People have long suggested putting parachutes on a drone to ensure drones are safe to fly, particularly over crowds of people. But a drone parachute is no good unless you can guarantee the parachute itself works. Alas: a drone parachute designed by Aerial Vehicle Safety Solutions (AVSS) just survived through and passed 45 different failure scenarios.
The Aerial Vehicle Safety Solutions parachute recovery system, which they call the PRS-M200, was used on a DJI M200 series drone. The parachute automatically deploys if the drone malfunctions in the air, and the system force the drone to cut its power (so the motors stop spinning).
The testing was done at NUAIR, which manages the FAA-designated New York UAS Test Site at Griffiss International Airport in Rome, NY. In fact, this is the third parachute that’s gone through what’s called a “standard validation,” though the first for the DJI M200 series. It’s a “plug and play” system, so it’s easily attached to any DJI Matrice 200 series drone.
Here’s what it looks like, in action:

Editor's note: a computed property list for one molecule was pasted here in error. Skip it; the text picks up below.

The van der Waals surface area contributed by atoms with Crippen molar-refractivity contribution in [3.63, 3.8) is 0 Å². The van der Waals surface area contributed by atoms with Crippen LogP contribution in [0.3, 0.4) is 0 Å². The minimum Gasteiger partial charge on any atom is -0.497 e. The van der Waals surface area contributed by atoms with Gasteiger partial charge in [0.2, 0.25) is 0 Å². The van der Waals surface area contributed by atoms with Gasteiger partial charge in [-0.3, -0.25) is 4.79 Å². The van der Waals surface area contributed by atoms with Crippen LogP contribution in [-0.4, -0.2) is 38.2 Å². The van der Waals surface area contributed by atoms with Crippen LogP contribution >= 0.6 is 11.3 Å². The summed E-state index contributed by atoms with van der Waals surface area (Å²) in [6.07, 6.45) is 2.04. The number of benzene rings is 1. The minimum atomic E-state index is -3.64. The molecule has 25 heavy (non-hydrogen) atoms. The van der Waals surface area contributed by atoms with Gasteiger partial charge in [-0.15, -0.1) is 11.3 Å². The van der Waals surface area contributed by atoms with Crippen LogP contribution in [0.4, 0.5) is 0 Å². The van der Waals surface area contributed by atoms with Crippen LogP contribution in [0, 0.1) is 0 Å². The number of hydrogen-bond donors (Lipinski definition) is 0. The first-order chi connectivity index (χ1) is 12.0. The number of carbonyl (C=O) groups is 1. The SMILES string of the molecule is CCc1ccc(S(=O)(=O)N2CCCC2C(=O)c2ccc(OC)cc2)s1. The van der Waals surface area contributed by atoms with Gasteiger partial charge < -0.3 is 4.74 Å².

As part of the testing, the drone parachute was put through 45 functionality tests across five different failure scenarios. NUAIR acts as an outside, third-party, putting the drone and its parachute through 45 scenarios.
The tests were successful, which NUAIR says proves that it is compliant with the ASTM International standard specification for small UAS parachutes (ASTM is the agency that determines those 45 different failure scenarios).
ASTM is an international standards organization that develops and publishes voluntary technical standards that companies and makers largely agree to adhere to for a wide range of materials, whether it’s drone license plates or drone parachutes. And being ASTM compliant means AVSS can fulfill presales that were dependent on the safety validation. The parachute currently sells for $3,430.
Unique to the Matrice 200 system is a Parachute Pod, a feature where users don’t have to ship the parachute for repacking and can complete a quick swap in the field.
AVSS is a Canadian company founded in 2017.
Under Federal Aviation Administration rules, drones cannot fly over crowds unless they provide a waiver to prove they can safely fly. Parachutes are a common way to prove that level of safety.
The AVSS parachute isn’t the first parachute to be ASTM compliant. Last summer, the FAA gave clearance to general contractor and construction management company Hensel Phelps to fly over people with a drone carrying the ParaZero’s SafeAir Phantom Parachute System. Other parachutes to go through testing at NUAIR include the Nexus, designed by Alaska-based company, Indemnis, which passed rigorous testing last January.
All these parachutes means more drones flying over people (safely). More drones flying over people means more use cases, like delivering PPE during coronavirus — or simply just delivering Dunkin’ donuts.